06 Oct 2020

The UK residential property market is currently experiencing high levels of activity as buyers look to take advantage of the temporary Stamp Duty Land Tax reduction. James Radcliffe (who specialises in tax planning for Americans living in the UK) set outs his top tips to be aware of for US citizens considering the UK housing market.

Tip 1 – Inheritance Tax

The purchase of UK real estate will result in an exposure to UK Inheritance Tax (IHT). The UK Nil Rate Band allowance and Residential Nil Rate Band may help to mitigate, or even eliminate, the tax payable on death but these tax-free allowances are nowhere near as generous as the US Estate Duty equivalent. 

Tip 2 – Mortgages (advantages and disadvantages)

IHT is only payable on the net value of a property so thought should be given to whether a mortgage can be used to reduce the property's taxable value on death. However, mortgages in the UK can create separate tax difficulties for US taxpayers if the Sterling v's Dollar exchange rates fluctuate over time. In broad terms, if the dollar value of the sum repaid is less than the dollar sum borrowed then the US will seek to charge the difference as a gain (taxed at income rates). To avoid this problem, US citizens may wish to explore the possibility of a US dominated loan against their UK property. 

Tip 3 – Insurance

As an alternative to a mortgage, you might want to consider purchasing life insurance to cover the anticipated IHT liability on death. Any policy should be written into trust but beware of off-the-shelf trust documents from Life Offices. They are unlikely to be fit for purpose from a US tax perspective. 

Tip 4 – Beware of Revocable Trusts

Many US domestic estate planners advise that a US citizen should hold all assets through a US Revocable Trust to avoid probate on death. As a general rule, it is not sensible to hold UK real estate through a structure of this nature. Outright ownership is usually the preferable approach in order to avoid adverse UK tax implications.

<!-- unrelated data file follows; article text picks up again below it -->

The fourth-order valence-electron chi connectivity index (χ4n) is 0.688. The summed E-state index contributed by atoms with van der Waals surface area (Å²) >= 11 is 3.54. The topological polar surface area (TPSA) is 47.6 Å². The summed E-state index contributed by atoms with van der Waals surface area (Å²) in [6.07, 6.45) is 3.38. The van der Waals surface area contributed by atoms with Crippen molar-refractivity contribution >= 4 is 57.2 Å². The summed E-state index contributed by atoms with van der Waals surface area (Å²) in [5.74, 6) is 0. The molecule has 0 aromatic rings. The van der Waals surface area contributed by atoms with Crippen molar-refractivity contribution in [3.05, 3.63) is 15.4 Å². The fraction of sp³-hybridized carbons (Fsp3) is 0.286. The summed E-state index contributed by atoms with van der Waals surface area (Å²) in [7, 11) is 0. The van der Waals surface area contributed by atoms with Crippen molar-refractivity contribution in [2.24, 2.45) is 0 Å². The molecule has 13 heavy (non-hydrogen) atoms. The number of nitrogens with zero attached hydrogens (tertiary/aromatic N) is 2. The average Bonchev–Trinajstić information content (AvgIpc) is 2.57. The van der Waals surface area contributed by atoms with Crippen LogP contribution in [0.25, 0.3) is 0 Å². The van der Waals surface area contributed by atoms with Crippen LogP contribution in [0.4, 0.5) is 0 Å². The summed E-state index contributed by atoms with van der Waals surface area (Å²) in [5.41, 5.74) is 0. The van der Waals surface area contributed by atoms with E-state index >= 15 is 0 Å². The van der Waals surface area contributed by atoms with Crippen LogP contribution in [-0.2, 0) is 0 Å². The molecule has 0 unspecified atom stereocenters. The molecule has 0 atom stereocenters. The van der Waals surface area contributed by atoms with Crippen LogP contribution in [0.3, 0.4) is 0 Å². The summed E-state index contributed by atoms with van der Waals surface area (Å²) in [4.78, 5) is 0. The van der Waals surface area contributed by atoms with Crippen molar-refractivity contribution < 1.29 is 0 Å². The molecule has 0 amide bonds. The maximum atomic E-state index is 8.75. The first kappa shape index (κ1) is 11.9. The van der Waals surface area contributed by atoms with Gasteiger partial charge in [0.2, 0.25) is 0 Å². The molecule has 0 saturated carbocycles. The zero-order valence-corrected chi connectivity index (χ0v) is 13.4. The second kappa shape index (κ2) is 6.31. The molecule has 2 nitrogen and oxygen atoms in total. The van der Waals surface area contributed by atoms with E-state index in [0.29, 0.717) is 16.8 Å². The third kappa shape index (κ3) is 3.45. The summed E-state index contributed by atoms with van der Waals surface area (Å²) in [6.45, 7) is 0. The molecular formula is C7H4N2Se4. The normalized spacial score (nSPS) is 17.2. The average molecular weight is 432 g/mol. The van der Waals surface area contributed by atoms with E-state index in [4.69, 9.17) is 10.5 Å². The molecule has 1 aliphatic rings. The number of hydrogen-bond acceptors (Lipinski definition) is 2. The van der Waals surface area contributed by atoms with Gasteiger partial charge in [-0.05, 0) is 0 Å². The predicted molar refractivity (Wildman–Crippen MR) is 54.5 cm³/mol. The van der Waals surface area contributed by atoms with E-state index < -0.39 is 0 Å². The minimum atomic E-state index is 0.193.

Tip 5 – a Will

Make sure you sign a Will that covers the devolution of your UK real estate in the event of death. 

Tip 6 – capital gains

On a sale of your home all capital gains (irrespective of value) will be free of UK capital gains tax (CGT) to the extent attributable to a period of occupation as your principal home. This does not match up with the US position of limiting tax free gains on a principal home to a maximum sum of $250,000. If there is a non-US citizen spouse, thought should be given to weighting ownership in their favour. If capital gains in the name of the US spouse are kept below the US tax free threshold of $250,000, there should be no gains tax to pay on either side of the Atlantic.

Tip 7 – SDLT

Stamp Duty Land Tax (SDLT) is a tax payable by the buyer on the purchase of residential property in the UK. The good news is that reduced rates of SDLT are in force until 31 March 2021 in order to help stimulate the British housing market. It is, however, worth being aware that enhanced rates of SDLT are payable if you already own another home (anywhere in the world) albeit that there is a reclaim mechanism if your existing main home is subsequently sold within 18 months. Similarly, from April 2021 onwards enhanced rates of SDLT apply to any buyer who is not tax resident in the UK. The above points may influence the timing of any purchase as SDLT can be a significant additional cost of buying property in the UK.